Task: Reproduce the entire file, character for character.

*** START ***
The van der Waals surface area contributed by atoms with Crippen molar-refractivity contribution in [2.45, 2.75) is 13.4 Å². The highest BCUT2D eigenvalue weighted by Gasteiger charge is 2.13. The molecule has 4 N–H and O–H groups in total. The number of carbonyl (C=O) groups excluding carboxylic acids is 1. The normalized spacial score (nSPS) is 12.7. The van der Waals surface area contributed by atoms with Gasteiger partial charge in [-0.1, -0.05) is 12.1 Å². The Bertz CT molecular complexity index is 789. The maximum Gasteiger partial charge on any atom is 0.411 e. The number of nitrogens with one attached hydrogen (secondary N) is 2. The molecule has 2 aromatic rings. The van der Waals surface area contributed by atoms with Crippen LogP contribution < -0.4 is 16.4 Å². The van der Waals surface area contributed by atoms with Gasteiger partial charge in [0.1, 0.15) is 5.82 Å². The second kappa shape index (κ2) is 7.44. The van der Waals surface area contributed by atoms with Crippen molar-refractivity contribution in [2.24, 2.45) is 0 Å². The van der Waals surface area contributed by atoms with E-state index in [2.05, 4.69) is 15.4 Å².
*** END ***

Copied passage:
The van der Waals surface area contributed by atoms with Crippen molar-refractivity contribution in [2.45, 2.75) is 13.4 Å². The highest BCUT2D eigenvalue weighted by Gasteiger charge is 2.13. The molecule has 4 N–H and O–H groups in total. The number of carbonyl (C=O) groups excluding carboxylic acids is 1. The normalized spacial score (nSPS) is 12.7. The van der Waals surface area contributed by atoms with Gasteiger partial charge in [-0.1, -0.05) is 12.1 Å². The Bertz CT molecular complexity index is 789. The maximum Gasteiger partial charge on any atom is 0.411 e. The number of nitrogens with one attached hydrogen (secondary N) is 2. The molecule has 2 aromatic rings. The van der Waals surface area contributed by atoms with Crippen LogP contribution < -0.4 is 16.4 Å². The van der Waals surface area contributed by atoms with Gasteiger partial charge in [0.1, 0.15) is 5.82 Å². The second kappa shape index (κ2) is 7.44. The van der Waals surface area contributed by atoms with Crippen molar-refractivity contribution in [2.24, 2.45) is 0 Å². The van der Waals surface area contributed by atoms with E-state index in [2.05, 4.69) is 15.4 Å².